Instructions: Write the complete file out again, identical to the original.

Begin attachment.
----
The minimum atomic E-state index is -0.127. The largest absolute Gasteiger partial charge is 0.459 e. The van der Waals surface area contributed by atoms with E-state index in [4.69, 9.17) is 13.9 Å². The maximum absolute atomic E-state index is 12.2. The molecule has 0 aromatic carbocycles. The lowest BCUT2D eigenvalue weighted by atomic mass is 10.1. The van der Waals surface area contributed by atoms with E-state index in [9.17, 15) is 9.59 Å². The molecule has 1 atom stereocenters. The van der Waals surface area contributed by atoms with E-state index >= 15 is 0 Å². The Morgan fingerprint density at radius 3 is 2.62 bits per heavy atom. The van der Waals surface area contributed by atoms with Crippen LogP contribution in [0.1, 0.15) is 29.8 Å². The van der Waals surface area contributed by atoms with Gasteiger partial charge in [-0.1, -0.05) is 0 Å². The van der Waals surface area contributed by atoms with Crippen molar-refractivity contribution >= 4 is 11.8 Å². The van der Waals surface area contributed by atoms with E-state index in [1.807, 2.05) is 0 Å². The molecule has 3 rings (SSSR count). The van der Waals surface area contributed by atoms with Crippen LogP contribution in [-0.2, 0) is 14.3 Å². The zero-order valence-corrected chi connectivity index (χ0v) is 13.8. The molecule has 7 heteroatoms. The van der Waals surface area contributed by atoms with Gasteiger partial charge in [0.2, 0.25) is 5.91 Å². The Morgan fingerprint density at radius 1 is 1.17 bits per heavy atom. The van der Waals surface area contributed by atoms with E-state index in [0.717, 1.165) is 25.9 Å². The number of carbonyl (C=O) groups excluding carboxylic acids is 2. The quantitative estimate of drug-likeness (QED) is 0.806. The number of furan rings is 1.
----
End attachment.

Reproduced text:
The minimum atomic E-state index is -0.127. The largest absolute Gasteiger partial charge is 0.459 e. The van der Waals surface area contributed by atoms with E-state index in [4.69, 9.17) is 13.9 Å². The maximum absolute atomic E-state index is 12.2. The molecule has 0 aromatic carbocycles. The lowest BCUT2D eigenvalue weighted by atomic mass is 10.1. The van der Waals surface area contributed by atoms with E-state index in [9.17, 15) is 9.59 Å². The molecule has 1 atom stereocenters. The van der Waals surface area contributed by atoms with E-state index >= 15 is 0 Å². The Morgan fingerprint density at radius 3 is 2.62 bits per heavy atom. The van der Waals surface area contributed by atoms with Crippen LogP contribution in [0.1, 0.15) is 29.8 Å². The van der Waals surface area contributed by atoms with Gasteiger partial charge in [-0.1, -0.05) is 0 Å². The van der Waals surface area contributed by atoms with Crippen molar-refractivity contribution >= 4 is 11.8 Å². The van der Waals surface area contributed by atoms with E-state index in [1.807, 2.05) is 0 Å². The molecule has 3 rings (SSSR count). The van der Waals surface area contributed by atoms with Crippen LogP contribution in [-0.2, 0) is 14.3 Å². The zero-order valence-corrected chi connectivity index (χ0v) is 13.8. The molecule has 7 heteroatoms. The van der Waals surface area contributed by atoms with Gasteiger partial charge in [0.2, 0.25) is 5.91 Å². The Morgan fingerprint density at radius 1 is 1.17 bits per heavy atom. The van der Waals surface area contributed by atoms with E-state index in [0.717, 1.165) is 25.9 Å². The number of carbonyl (C=O) groups excluding carboxylic acids is 2. The quantitative estimate of drug-likeness (QED) is 0.806. The number of furan rings is 1.